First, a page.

3. Lucic had nine goals and 26 points in the first 36 games of the 2017-2018 season. He was right on pace with his one goal every four game ratio. Then he just stopped scoring. He missed numerous open nets and in some games in March and April of 2018 he looked disinterested. He scored one goal the remainder of the season, and then only once between October-December of 2018. Lucic’s effort was much more consistent this season despite his slump reaching new levels of unproductiveness. I don’t know how much he will produce the remainder of the season, but if he manages even a 1:6 goal/game ratio the Oilers would be ecstatic. Can he produce nine goals in the final 36 games? History says he can, and I’m curious to see what he does.
4. Lucic’s 2018 struggles illustrate how much of NHL success is mental. He didn’t suddenly lose all his skills, but he played like he had. He struggled making the simplest pass. I spoke to Lucic at length after his two-goal performance and as always he was very candid and upfront. I give Lucic a lot of credit, because throughout his dreadful slump he never shied away from the media. He didn’t hide. And after his best offensive game and first multi-goal game as an Oiler since April 6th, 2017 against San Jose, when he scored a hat trick, we talked about confidence.
5. “The first goal, and I’ve talked about it before, when you have confidence you aren’t thinking, you just shoot it hard and it found a way in,” said Lucic. “It was nice to score again so quickly after the San Jose game. I’m not afraid to say I had l lost my confidence. It is hard to explain, but you never want to lose it and you can’t just magically get it back. The best players in the world come to the rink cocky, and not in a bad way, but they have swagger and they believe they will make a difference in the games. You can see it. I had that swagger for a long time, I’m not saying I’m like them, but I was a consistent scorer and I knew I could produce, but I lost that feeling and it was difficult.”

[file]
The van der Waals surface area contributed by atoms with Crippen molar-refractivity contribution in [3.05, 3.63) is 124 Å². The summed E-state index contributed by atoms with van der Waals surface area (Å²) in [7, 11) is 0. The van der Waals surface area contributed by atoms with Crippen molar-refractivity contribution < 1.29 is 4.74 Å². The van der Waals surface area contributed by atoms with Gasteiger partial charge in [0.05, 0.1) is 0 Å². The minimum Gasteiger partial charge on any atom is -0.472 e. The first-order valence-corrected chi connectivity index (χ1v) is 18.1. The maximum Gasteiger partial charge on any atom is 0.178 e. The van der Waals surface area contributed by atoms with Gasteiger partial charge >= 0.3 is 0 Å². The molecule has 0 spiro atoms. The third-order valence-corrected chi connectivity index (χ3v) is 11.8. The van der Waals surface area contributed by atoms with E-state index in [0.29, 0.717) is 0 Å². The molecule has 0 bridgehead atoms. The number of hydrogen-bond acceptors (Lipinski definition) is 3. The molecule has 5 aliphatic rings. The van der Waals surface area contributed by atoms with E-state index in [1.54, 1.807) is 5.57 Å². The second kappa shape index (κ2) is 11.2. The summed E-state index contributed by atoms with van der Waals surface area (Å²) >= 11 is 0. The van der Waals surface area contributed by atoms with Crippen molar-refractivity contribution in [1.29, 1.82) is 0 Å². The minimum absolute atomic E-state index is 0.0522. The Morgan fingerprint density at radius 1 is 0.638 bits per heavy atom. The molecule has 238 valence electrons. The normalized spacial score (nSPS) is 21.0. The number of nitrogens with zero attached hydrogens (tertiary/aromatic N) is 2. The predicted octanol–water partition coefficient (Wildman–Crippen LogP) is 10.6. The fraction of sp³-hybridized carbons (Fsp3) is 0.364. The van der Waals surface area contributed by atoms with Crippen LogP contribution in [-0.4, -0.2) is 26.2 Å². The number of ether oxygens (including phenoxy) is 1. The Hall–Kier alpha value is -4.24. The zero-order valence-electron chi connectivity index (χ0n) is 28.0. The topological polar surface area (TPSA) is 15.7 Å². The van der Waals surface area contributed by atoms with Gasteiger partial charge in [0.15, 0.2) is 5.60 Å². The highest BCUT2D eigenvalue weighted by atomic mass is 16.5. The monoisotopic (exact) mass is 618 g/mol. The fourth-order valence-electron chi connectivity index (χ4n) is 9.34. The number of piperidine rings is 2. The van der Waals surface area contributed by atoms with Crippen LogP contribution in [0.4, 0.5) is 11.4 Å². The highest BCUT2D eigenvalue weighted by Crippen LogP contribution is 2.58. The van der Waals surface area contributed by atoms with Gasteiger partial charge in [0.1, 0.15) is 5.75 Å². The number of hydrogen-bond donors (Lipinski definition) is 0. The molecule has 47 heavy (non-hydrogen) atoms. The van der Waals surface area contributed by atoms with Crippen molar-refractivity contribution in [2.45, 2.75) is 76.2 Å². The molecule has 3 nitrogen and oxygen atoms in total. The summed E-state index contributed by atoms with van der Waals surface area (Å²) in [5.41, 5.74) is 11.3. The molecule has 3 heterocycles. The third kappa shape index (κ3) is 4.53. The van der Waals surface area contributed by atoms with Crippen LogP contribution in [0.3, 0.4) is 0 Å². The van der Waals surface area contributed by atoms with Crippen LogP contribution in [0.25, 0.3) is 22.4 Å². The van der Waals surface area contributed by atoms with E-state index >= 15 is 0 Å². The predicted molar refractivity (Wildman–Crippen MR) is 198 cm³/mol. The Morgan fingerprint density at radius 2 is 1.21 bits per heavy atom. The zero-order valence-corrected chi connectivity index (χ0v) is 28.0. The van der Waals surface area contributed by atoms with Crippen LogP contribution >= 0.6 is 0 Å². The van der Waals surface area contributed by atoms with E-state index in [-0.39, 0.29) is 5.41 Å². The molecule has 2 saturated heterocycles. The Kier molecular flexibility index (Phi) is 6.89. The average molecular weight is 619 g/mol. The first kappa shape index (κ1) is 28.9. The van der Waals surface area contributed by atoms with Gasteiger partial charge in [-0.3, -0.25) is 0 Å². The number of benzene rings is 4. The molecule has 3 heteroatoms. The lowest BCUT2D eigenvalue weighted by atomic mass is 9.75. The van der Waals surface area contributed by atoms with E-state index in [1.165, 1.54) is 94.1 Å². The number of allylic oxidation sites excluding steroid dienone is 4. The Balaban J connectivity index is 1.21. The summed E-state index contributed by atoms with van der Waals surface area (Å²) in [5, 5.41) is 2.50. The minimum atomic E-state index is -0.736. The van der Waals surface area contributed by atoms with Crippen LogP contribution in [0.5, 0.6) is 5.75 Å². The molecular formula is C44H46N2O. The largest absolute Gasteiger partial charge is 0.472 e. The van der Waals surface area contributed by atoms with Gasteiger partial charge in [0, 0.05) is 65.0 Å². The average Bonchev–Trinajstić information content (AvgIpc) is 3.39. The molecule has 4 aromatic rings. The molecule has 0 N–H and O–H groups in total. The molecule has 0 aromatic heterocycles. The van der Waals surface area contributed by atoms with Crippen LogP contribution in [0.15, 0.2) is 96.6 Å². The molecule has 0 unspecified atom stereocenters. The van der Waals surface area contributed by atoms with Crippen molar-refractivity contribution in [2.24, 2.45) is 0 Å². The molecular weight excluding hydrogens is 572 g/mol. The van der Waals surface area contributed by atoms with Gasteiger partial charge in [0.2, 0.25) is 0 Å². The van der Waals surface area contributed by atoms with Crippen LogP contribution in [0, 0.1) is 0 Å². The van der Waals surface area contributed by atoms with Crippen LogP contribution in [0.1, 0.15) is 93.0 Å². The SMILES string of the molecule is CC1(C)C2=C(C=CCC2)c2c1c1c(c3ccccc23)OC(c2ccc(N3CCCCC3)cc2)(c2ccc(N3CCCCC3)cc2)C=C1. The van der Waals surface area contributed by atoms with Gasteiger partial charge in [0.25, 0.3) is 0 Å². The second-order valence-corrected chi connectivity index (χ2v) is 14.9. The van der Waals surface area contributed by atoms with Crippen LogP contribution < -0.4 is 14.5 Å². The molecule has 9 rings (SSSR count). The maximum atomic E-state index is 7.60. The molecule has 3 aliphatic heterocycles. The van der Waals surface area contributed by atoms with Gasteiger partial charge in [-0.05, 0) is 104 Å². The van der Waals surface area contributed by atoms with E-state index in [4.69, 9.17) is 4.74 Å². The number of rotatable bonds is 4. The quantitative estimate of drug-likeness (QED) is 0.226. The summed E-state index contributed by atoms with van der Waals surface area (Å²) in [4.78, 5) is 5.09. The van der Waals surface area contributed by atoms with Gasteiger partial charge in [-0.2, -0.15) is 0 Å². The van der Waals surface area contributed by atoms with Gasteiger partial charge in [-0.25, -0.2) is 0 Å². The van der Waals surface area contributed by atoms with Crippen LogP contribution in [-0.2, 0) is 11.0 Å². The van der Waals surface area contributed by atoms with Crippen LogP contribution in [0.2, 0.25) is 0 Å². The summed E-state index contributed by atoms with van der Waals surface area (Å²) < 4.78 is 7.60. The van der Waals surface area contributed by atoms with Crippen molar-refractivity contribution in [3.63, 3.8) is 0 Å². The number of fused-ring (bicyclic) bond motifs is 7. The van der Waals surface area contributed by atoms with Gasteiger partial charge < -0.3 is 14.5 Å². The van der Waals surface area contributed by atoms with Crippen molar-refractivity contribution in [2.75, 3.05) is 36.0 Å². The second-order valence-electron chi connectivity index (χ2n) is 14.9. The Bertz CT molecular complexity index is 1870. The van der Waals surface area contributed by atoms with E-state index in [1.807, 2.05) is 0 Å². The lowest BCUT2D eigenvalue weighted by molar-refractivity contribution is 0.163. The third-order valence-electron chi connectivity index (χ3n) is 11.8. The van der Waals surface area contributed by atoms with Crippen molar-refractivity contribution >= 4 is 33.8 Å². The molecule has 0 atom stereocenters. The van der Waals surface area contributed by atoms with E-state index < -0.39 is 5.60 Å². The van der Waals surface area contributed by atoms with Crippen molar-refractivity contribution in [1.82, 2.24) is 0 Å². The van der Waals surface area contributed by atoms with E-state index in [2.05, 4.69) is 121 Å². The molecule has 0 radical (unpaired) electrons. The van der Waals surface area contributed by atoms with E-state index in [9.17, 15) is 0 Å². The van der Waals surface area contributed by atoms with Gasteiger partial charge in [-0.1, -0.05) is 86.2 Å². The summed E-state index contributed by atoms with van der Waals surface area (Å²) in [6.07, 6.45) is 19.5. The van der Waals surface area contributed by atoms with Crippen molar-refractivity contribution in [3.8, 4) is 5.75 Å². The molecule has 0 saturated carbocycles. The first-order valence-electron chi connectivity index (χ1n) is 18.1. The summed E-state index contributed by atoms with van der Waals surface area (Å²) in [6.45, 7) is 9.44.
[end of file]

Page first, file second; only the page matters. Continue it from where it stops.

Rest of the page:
6. “I’m not going to go into 2018 anymore, but we have lots to play for in 2019 and so do I. Right now getting the two points is the most important thing for our team, but it was nice to contribute. It feels good and it is amazing how different you play when you have confidence. You don’t think as much, you just play,” said Lucic. I understand why he doesn’t want to look in the past anymore, because there are very few positives for him, or the Oilers, from the 2018 calendar year. The Oilers playoff hopes would increase significantly if Lucic could remain an offensive contributor the remainder of the way.
7. A funny scene unfolded at the end of practice yesterday. I was standing behind the net, where the zamboni enters, watching the Oilers skate. The formal part of practice had ended and all the D-men were doing a shooting drill right in front of me. They were taking shots from the blueline, some were one-timing passes that came from the coach in the corner, while others were just taking stationary slapshots. Leon Draisaitl and Connor McDavid skated over and after Draisaitl spoke to Adam Larsson, Draisaitl lined up to take a slapper…standing still. He looked very awkward and all the defenders and Draisaitl started laughing. In the room afterwards, I asked him when was the last time he took a slapshot standing still in a game.